Hay fever sufferers face another month of misery from tree pollen with scientists also predicting an early start to the grass pollen season.
The birch pollen season, which began around 10 days sooner than last year, has left millions experiencing symptoms and now allergy scientists expect the grass pollen season will begin earlier in May than normal.
The late date of the Easter weekend means holidaymakers keen to get outdoors are facing higher levels of pollen in the atmosphere than in previous years, with more trees in leaf.
It has been particularly bad for people so far this year
Jean Emberlin, Allergy UK
Birch pollen is currently at peak levels in the South of England and the Midlands, with high readings expected in northern parts of the UK later in the month.
The early onset of the season is thought to have been brought about by the comparatively warm winter and early spring.
The sustained warm temperatures also mean 2017 is likely to be a year when the grass pollen season builds up steadily, rather than beginning suddenly in the final week of May.
“It has been particularly bad for people so far this year, and it’s likely to continue into the immediate future,” said Jean Dr Jean Emberlin, Scientific Director at Allergy UK.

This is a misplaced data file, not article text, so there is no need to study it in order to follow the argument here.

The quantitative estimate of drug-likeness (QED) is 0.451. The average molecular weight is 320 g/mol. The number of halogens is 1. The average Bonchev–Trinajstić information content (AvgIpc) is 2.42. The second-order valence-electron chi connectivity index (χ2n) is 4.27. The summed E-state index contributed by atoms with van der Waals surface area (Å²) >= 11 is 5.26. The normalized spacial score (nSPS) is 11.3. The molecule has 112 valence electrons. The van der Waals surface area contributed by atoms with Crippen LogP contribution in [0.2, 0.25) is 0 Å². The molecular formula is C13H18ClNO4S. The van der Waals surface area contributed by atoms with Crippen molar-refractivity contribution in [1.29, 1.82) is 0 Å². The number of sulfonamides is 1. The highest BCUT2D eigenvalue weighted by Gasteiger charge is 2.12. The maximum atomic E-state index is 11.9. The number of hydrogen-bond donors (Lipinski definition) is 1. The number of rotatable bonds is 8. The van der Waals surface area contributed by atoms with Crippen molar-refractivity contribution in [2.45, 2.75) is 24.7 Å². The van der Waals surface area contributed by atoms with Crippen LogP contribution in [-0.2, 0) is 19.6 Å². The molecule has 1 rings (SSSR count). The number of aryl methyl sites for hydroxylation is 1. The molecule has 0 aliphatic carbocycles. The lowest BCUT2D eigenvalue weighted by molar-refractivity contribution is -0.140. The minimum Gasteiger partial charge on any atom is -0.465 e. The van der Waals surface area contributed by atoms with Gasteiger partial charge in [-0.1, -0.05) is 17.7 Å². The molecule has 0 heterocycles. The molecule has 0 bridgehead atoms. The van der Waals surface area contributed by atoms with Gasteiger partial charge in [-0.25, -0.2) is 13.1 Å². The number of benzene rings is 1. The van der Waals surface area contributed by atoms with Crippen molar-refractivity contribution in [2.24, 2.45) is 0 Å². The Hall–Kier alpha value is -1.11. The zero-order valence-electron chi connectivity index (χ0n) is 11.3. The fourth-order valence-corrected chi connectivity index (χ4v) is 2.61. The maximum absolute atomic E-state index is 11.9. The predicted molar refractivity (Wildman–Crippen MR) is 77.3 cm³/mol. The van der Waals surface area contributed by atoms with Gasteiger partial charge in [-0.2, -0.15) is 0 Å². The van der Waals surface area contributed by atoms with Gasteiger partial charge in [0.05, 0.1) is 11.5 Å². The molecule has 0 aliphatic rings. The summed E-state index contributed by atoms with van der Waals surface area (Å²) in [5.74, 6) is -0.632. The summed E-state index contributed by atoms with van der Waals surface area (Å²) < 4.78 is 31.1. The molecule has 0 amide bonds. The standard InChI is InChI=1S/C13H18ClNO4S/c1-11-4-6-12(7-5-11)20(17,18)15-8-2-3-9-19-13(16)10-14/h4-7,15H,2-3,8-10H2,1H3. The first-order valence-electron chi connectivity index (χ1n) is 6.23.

“It is affecting lots of people and started quite suddenly because we’ve had this almost continual run of good weather.
“This Easter is far worse for hay fever sufferers than last year.”
The Met Office said springtimes in Britain are now around one degree warmer than in the 1960s, with the average temperature for March, April and May rising to 8.1C between 2007 and 2016.
The forecaster also said the number of days recording frost, which can arrest the spread of pollen into the atmosphere, had fallen slightly, particularly in Scotland.
Dr Emblin said this year’s good weather meant it is likely that the suffering experienced by hay fever suffers is being made worse by pollution in the air.
Approximately a quarter of the 18 million hay fever sufferers in Britain are allergic to the pollen from birch trees, which traditionally reaches its peak in early May, while the majority suffer from grass pollen.
While there is no cure for hay fever, many people are able to control their symptoms with treatment such as antihistamines and steroid.
In February, however, researchers at Imperial College London said sufferers could all but cure their condition if they take pills or injections which acclimatise them to pollen.
A study showed that three years of immunotherapy showed “big improvements” which previous trials of only two years had not achieved.
Pollen contains proteins that affect people’s nose, eyes sinuses and throat by causing them to become swollen and inflamed.
Birch trees are often planted in parks or near houses, and a single catkin can produce more than one million pollen grains, which are spread on the wind.
Doctors recommend that hay fever suffers keep doors and windows closed high pollen periods, as well as refraining from drying washing outside.